U.S. Budget Watch is a historical project of the Committee for a Responsible Federal Budget, which provided analysis around the 2008 and 2012 presidential campaigns. This site is not regularly updated.


The items below reflect recent articles that quote or feature CRFB staff and board members.

July 29, 2014 Tackling our nation's budget problems | The Highland County Press
July 29, 2014 The Long-Term Answer to Inversions? Tax Reform. | The Wall Street Journal's Washington Wire Think Tank
July 29, 2014 Watchdog: Don't wait to cut debt: Front & Center | Orlando Sentinel
July 28, 2014 VA Health Care Deal Reached; Miller, Sanders Plan to Announce Monday (Updated) | Roll Call
July 23, 2014 Editorial: Without change, there’s a hard road ahead for debt | Albuquerque Journal
July 23, 2014 LUST Trust Fund is Useful Piggy Bank for Congress to Tap for Highway Funding | CQ Roll Call
July 22, 2014 Geopolitical Conflicts Show Paradigm Shift: Fordham | Bloomberg Surveillance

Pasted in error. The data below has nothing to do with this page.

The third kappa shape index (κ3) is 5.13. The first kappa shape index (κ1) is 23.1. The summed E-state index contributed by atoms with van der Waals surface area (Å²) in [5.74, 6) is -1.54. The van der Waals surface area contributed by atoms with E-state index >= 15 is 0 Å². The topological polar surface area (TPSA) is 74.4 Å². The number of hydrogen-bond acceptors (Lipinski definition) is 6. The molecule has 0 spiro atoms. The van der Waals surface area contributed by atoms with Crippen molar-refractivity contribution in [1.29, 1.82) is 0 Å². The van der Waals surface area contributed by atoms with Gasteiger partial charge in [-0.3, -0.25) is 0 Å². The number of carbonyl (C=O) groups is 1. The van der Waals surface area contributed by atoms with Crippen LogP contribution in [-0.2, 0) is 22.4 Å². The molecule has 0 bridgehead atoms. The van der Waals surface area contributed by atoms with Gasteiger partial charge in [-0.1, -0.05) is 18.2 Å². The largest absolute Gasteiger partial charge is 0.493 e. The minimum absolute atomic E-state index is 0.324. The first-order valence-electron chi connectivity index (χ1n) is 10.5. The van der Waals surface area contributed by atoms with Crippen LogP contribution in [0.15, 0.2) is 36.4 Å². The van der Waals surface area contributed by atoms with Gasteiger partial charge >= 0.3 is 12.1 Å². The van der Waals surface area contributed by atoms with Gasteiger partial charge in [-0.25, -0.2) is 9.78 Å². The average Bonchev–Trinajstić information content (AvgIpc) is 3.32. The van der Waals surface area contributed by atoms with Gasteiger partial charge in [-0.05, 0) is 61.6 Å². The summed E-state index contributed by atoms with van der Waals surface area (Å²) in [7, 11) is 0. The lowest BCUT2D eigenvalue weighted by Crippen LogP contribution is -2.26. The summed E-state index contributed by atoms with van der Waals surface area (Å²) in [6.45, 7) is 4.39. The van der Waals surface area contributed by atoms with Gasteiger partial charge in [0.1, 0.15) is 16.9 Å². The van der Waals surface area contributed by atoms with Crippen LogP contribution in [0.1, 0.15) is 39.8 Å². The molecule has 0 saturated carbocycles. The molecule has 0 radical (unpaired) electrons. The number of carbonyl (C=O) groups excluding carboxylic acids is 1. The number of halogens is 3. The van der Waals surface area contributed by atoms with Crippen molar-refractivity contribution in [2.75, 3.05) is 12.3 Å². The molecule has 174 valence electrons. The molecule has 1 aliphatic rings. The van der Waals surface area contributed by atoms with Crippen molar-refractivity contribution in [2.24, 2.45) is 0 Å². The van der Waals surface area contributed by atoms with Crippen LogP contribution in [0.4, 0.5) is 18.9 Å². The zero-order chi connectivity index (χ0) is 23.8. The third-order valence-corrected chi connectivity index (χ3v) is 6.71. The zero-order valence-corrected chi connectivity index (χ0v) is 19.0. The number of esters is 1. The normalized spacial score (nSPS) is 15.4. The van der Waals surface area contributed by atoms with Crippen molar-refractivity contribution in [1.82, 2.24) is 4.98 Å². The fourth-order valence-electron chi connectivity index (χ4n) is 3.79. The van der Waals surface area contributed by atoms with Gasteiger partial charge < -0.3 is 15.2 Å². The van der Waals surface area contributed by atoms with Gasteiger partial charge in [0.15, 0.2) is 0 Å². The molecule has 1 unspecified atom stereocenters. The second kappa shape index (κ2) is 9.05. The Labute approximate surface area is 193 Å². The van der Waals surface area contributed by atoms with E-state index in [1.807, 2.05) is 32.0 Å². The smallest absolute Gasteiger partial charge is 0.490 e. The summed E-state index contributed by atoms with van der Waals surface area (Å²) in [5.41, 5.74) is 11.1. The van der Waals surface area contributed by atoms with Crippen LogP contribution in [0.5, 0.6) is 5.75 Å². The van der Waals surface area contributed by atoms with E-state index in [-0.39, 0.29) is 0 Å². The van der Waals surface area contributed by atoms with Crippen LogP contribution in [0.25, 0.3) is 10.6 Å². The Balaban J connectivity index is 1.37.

July 21, 2014 The Two Budgeteers: All for One in Effort to Update Budget Act | CQ Roll Call
July 21, 2014 Jack Lew's call for 'economic patriotism' | Sunday Morning Futures, Fox News
July 21, 2014 Budget policy as prayer | The Washington Post
July 21, 2014 Their View | Ever-increasing debt will harm future generations | Centre Daily Times
July 21, 2014 Gregg: Easier to add debt than choose | The Hill
July 18, 2014 Washington Journal: Long-Term Budget Outlook | CSPAN Washington Journal
July 18, 2014 A Pension ‘Fix’ That Isn’t | Wall Street Journal Washington Wire
July 18, 2014 Running on fumes | Lancaster Online
July 17, 2014 Editorial: The Lie That ‘We’d Do Anything for Our Children' | The Chicago Tribune
July 17, 2014 How Dire Are the CBO's Budget Projections? | Bloomberg TV
July 17, 2014 INSIDE WASHINGTON: Bogus cash pays for roads | Houston Chronicle
July 16, 2014 Commentary: Nation Needs To Stabilize Debt | Times Record Online
July 16, 2014 The CBO Finds Medicare Looking a Little Healthier, Social Security Looking a Little Worse, and the Overall Budget a Mess | National Review Online